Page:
“This is fitting,” Ibrim bobbed his head. “It was during a Roman escort that he was lost!

“Oh, we aren’t his rescuers,” Octavius explained quickly. “Some rich Jew bought his freedom, a fellow named Elisha.  We were assigned the duty by Fabius to escort the Jewish merchant and his friends to Antioch.  We’ll rejoin the Fifth when it arrives.” “Right now we’re concerned about Thaddeus getting another escort home.”

 Sergius and Nabalus nodded in agreement.  I noticed an amused reaction from Ibrim as he looked up at Fronto.  The big Thracian grinned and burst into laughter.  For a moment, I was worried that this reaction would insult my Roman companions.

“It’s not funny,” Sergius scowled. “The lad can’t make that trip alone.”

“Yes,” piped Nabalus, hands on his hips, “he’s got the falling sickness.  He needs proper looking after until he gets home.  That old Jew left him high and dry at the gate.”

“Then, praise the gods, his worries are over!” Ibrim clapped his hands.

“How so?” Octavius cocked an eyebrow.

“Because,” Front grew serious, “Thaddeus survived three battles with cutthroats and bandits and was taken captive by a band of Bedouin thieves.  By the will of the gods, he escaped bondage and finally arrives at his post none the worse.  The story about him being set upon by cutthroats while the rest of us escaped and killing all those men by himself has made him a legend in this fort.  I saw him fall down once at an imperial station, shortly after his miracle.  Yet I was with him when he fought bravely in two more skirmishes in the desert and he never had an attack.  Who cares if he has the falling sickness?  Caesar had it, and he conquered Gaul.  If the lad wants to go home, I don’t blame him, but he doesn’t have to.”
          “What do you mean I don’t have to?” My heart leaped in my chest.

“He means just that,” Ibrim stepped forward boldly, “and that’s not all.  Aurelian talked to all of the men who survived that day and we all said the same thing: Thaddeus could have joined us in the cave but he chose to stay and save are animals.  It was a fool’s errand to say the least, but this one fact won our hearts more than those nine men he killed—”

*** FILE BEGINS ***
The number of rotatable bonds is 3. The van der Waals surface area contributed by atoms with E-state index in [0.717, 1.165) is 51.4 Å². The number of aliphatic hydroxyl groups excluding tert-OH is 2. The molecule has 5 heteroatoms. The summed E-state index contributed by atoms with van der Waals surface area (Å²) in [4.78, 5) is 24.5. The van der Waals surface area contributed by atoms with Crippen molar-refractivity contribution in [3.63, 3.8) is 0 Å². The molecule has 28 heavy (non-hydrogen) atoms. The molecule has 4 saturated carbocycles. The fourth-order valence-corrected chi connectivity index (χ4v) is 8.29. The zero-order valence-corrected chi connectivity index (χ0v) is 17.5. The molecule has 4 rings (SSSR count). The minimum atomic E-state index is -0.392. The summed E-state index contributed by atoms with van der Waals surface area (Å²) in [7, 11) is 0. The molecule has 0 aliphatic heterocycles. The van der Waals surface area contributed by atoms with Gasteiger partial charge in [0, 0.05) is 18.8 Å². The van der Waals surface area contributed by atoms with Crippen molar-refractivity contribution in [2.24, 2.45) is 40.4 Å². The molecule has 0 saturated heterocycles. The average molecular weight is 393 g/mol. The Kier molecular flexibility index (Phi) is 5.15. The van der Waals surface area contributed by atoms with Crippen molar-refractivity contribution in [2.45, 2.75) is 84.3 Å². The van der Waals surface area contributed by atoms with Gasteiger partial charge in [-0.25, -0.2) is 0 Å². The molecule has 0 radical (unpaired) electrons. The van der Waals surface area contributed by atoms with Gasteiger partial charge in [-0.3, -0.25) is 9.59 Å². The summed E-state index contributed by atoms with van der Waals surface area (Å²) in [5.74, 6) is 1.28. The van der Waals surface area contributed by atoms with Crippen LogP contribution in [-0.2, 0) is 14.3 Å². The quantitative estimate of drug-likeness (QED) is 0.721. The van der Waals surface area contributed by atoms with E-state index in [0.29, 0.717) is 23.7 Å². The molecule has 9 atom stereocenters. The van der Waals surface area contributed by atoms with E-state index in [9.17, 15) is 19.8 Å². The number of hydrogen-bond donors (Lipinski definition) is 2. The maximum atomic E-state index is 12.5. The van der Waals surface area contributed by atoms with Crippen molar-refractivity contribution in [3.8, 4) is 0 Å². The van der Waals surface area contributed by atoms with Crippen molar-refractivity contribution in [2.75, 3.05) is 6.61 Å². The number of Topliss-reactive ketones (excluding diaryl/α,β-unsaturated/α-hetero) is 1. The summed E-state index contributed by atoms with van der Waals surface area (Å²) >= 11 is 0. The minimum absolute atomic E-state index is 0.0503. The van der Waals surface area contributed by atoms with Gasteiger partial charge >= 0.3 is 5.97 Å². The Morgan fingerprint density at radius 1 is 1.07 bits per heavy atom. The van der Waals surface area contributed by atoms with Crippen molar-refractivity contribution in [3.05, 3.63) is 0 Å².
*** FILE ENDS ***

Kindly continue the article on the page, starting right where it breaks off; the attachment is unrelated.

“Nine?” Octavius mouth dropped. “Not six but nine men?”

“Yes, we, who lived, saw it with our own eyes—all of it.  My friends, you might not believe this, but Thaddeus has a perfect memory.  You tell him something, and he doesn’t forget.  The gods help him—it must be dreadful to carry all those facts.”

“Aye!” Fronto rubbed his jaw. “Decimus taught him to use the gladius under an hour.  He remembered all the moves.  He learned to throw a javelin too, almost as well.  He’s a natural, he is.”

“Marcellus told me about his memory.” Sergius gave me a look of great respect. “But it was hard to believe the rest...” “So it’s true.” The old soldier gripped my shoulder. “You really did that stuff.  By the gods, Thaddeus, Aurelian would be insane to send you away.”

“The question is,” Nabalus said, patting my back, “what do you want, Thaddeus?”

“Tell us.” Octavius’ dark eyes narrowed thoughtfully. “Do you really want to be a soldier scribe?”

“I-I don’t know.” I heaved a sigh. “...I had a dream in which Jesus my brother was working alone in the carpenter’s shop.  My father and our brothers were nowhere in sight.  He toiled alone.  This left me with the feeling that my father was sick and our brothers had gone their own ways.  I believe the message in my dream was plain: come home.”

The five men stood silently digesting this information.  An idler, among the growing crowd, called out excitedly, “Its him—the miracle boy.  He’s alive.”

“Impossible,” a second man scoffed, “he was taken by slavers.  No one comes out of that alive.”

“No, it’s true,” a familiar voice shouted. “That’s Thaddeus, the Reaper, in the flesh.”

I recoiled at this title but was overjoyed to see Rufus lurching forward with outstretched arms.  By then, many other soldiers in the fort had been alerted to my appearance.  I embraced Rufus, one of my favorite companions on first trip to Antioch, happy that he had also survived the desert.  I was afraid to ask about the others.  Ajax, Abzug, Enrod, Caesarius, Geta, and Langullus were dead, but Decimus and Apollo were merely wounded.  Had they survived their injuries?

“Rufus,” I found my voice, “it’s good to see you!”

In his haste, the noble Gaul must have vaulted to the scene. “We didn’t know what to think when they carted you off into the desert,” he said out of breath. “It’s true, Thaddeus, you’re alive.  Your god has protected you!”

“God, what god is this?” Roman escorts grumbled amongst themselves, “.... Who is this Thaddeus, the Reaper who killed nine men?”

 The truth was, of course, I had killed eight, not nine, men.  One of them, whom I pretended to kill, was already dead when I reached him.  Fortunately for me, only Decimus, Aulus, and Caesarius knew my secret.  As Octavius, Sergius, and Nabalus listened with interest, Front, Ibrim, and Rufus told me how they stood there watching the bandit procession disappear with its human cargo, certain that was the last time they would see me alive.  Though they found refuge in the cave, they fell into dire straights themselves as they lived mostly off of locusts, figs, and wild berries, until reaching Raphana, the next major town.  Game was almost non-existent in the desert, but the townsmen offered them bread, cheese, and lamb.  Fortunately for Apollo, his wound was treated successfully by a crone, whom townsfolk thought was a witch.  Decimus’ condition, however, grew worse.  I felt my heart drop in my chest, as I watched Rufus pick up the thread of discussion.